Agave: Mexican with Style

Food & Drink


Written by Emily Morrow

Published on March 3, 2014

Any idea what is the base ingredient in tequila? I’m guessing many people don’t – I didn’t until I met with Sergio Mucino of Elmwood’s newest restaurant, Agave. The Mexican restaurant’s namesake comes from the native plant of Jalisco, Mexico. Agave plants can grow to be taller than 7 feet, and it’s nectar is known in Mexico as aguamiel, or “honey water,” a prime ingredient of tequila. I’m hoping this means Agave plans on bringing some mean margaritas to the Elmwood fiesta.

Sergio Mucino, owner of Don Tequila on Allen and formerly Orchard Park, has opened Agave as Elmwood Village’s only Mexican restaurant (unless you consider the T in ETS Mexican). Agave’s menu will consist of almost exactly the same items as it’s hermana in Allentown. The team has added some new dishes that are truly authentic to the Mexican culture. For example, one of the new soups you’ll find on the menu is Pozole (Sat & Sun only, $8.99). Pozole means “foamy” and is traditionally a soup or stew made with a specific variety of corn called hominy with large, tough kernels. In Pozole you’ll find some kind of meat, chili peppers, and various seasonings. The exact ingredients may change from region to region in Mexico, but maize is always the foundation. Menudo is also new to the menu (Sat & Sun only, $8.99). Menudo is another authentic Mexican soup made with inexpensive parts of the cow, onions, cilantro, oregano, red chili peppers and lime.  Again, depending on the recipe, hominy may be added to the soup. In my experience with my grandma’s “Mexican Stew”, the hominy offers a soft, comforting bite with subtle flavor.

Other new menu items include some additional vegetarian options:

  • Veggie Burrito ($10.99) – flour tortilla stuffed with grilled zucchini, squash, onions, mushrooms and bell peppers, topped with our special cheese sauce. Served with rice, pico de gallo salad and sour cream
  • Veggie Quesadilla ($10.99) – Grilled onions, tomatoes, peppers, mushrooms, zucchini and squash folded into a flour tortilla and served with a side of rice, pico de gallo, guacamole salad and sour cream.

Tacos Al Pastor will also be now be available in addition to other meats like asada, chicken, carnitas. Al Pastor means cut from the spit and is an adaption of the shawarma spit of grilled meat.

These new options aren’t exactly easy to find on the menu. They haven’t highlighted them to stand out, but I personally think they are some pretty interesting, authentic dishes worth noting. I recommend writing them down and asking your server for more details or just go for it! All of the new menu items will also be added to the original menu at Don Tequila.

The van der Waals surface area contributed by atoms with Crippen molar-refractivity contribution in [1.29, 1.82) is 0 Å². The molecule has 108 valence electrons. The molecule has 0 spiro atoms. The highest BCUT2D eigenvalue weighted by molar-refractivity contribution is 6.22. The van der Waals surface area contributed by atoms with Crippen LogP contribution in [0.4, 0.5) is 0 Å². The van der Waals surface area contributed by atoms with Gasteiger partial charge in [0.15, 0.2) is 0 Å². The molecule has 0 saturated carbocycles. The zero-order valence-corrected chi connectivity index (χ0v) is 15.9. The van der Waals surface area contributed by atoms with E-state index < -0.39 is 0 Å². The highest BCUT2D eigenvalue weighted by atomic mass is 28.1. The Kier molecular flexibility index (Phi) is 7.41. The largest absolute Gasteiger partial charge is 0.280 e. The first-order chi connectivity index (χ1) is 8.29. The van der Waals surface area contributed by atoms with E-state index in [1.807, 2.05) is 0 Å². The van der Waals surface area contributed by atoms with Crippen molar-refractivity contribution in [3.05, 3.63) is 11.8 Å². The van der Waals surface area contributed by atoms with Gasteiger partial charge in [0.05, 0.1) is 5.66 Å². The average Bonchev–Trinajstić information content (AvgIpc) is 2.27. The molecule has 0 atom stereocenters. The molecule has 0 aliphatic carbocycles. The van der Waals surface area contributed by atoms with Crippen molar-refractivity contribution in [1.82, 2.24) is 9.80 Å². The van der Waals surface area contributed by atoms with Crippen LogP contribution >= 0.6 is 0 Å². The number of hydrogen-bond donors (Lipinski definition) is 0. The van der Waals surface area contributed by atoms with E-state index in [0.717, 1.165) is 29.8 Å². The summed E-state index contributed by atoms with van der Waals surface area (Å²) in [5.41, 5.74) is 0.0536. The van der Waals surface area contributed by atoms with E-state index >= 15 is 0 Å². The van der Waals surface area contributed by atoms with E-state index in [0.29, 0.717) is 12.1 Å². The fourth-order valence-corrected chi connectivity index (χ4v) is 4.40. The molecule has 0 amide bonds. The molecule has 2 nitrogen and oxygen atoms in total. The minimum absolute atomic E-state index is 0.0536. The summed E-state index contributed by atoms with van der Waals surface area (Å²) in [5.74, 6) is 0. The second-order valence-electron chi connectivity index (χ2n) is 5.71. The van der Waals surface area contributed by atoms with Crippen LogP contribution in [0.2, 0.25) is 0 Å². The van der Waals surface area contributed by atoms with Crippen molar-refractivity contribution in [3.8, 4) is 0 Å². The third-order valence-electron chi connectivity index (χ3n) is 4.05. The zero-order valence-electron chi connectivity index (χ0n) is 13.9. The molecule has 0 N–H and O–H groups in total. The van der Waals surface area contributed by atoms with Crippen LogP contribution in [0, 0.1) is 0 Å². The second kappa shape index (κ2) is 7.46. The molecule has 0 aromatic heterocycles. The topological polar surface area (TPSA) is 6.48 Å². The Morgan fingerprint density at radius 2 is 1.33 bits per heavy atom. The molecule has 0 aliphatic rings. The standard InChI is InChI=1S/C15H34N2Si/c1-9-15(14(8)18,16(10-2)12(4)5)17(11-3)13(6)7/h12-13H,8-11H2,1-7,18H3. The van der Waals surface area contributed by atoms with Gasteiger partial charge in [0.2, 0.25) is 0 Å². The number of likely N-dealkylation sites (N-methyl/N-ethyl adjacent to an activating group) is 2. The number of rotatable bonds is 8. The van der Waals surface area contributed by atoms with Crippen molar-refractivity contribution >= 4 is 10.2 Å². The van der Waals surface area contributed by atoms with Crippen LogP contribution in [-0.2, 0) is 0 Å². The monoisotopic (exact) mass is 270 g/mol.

Other menu items to try for Lunch:

  • Special Lunch #1 ($6.99)- Chile Relleno or Poblano, taco, beans & guacamole salad (pictured above). The difference between the Chiles Relleno and poblano? The Relleno is a ball of ground beef, with sliced bell peppers topped with cheese. The Poblano is a Poblano pepper stuffed with cheese, covered with beaten eggs & fried. I’d say thats a pretty big difference. They are scattered throughout the menu, offered separately or with combos.
  • Lunch Vippy Special ($8.99)- A grilled Steak or chicken burrito, topped with rice and cheese.


  • Enchiladas de Mole ($11.99)- 3 chicken enchiladas with their special mole sauce and rice topped with lettuce, sour cream and pico de gallo.
  • Mar Y Tierra ($16.50)- A juicy t-bone steak grilled to perfection, paired with shrimp, jalapeño, rice and beans.
  • Desi Special ($10.99)- One beef taquito, one chicken chimichanga, rice, beans and topped with salad.

Naturally, they have a nice selection of tequila on display at the centrally located bar. Like the rest of the restaurant, the bar is slightly smaller than Don Tequila, which gives it a nice cozy vibe – no awkward wide open spaces and enough room to feel comfortable. The bar has tall stools to pull up and have a house marg for $6.50, a Jumbo for $7.99, a pitcher for $19.50 or perhaps an imported beer (Corona, Tecate, Dos XX, Negra Modelo, Modelo Especial, Sol, Pacifico). The decor is similar to other festive Mexican restaurants, aimed at getting you in the mood. From one end of the spectrum to the other, they have a “Little Amigos” menu with options for $4.25. I like the name. 

Mexican restaurants are many times hit or miss around here. Often you’ll find good & bad within the walls of each. You never know when you’re going to get a bangin’ Chile Poblano (Agave) or a drool-worthy Mexican Pizza (Coyote cafe). Often they seem to be hidden amongst average tacos and semi-tasty fajitas all over the area. That’s why it’s important to dig deep into the menu, go for new things and sample many dishes. I’m intrigued by the Tacos Al Pastor, the Pozole and Menudo at Agave. Will they truly reflect the Mexican culture, as advertised? More importantly, will they taste good, and fill my belly with warmth and love? Let us know if you’ve tried them and what you think. Honestly, if food is good, if you think it’s good, then it’s good for you. Try not to become too distracted by people telling you what you should or shouldn’t eat. Many of us enjoy a Mighty Taco run more than we’d like to admit.

I know it’s still early, but I’d recommend the Lunch Special #1. The Poblano is excellente. I’ll be back to try the Pozole and Menudo soon.



765 Elmwood Avenue
Buffalo, New York 14222
(716) 887-2933


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Written by <a href="" target="_self">Emily Morrow</a>

Written by Emily Morrow

Emily is co-founder and Director of Storytelling at Step Out Buffalo. Her favorite things to do are eat, travel, and think up business ideas. Emily is originally from Hamburg, NY and her out of town friends will tell you that she loves to talk about Buffalo any chance she gets.
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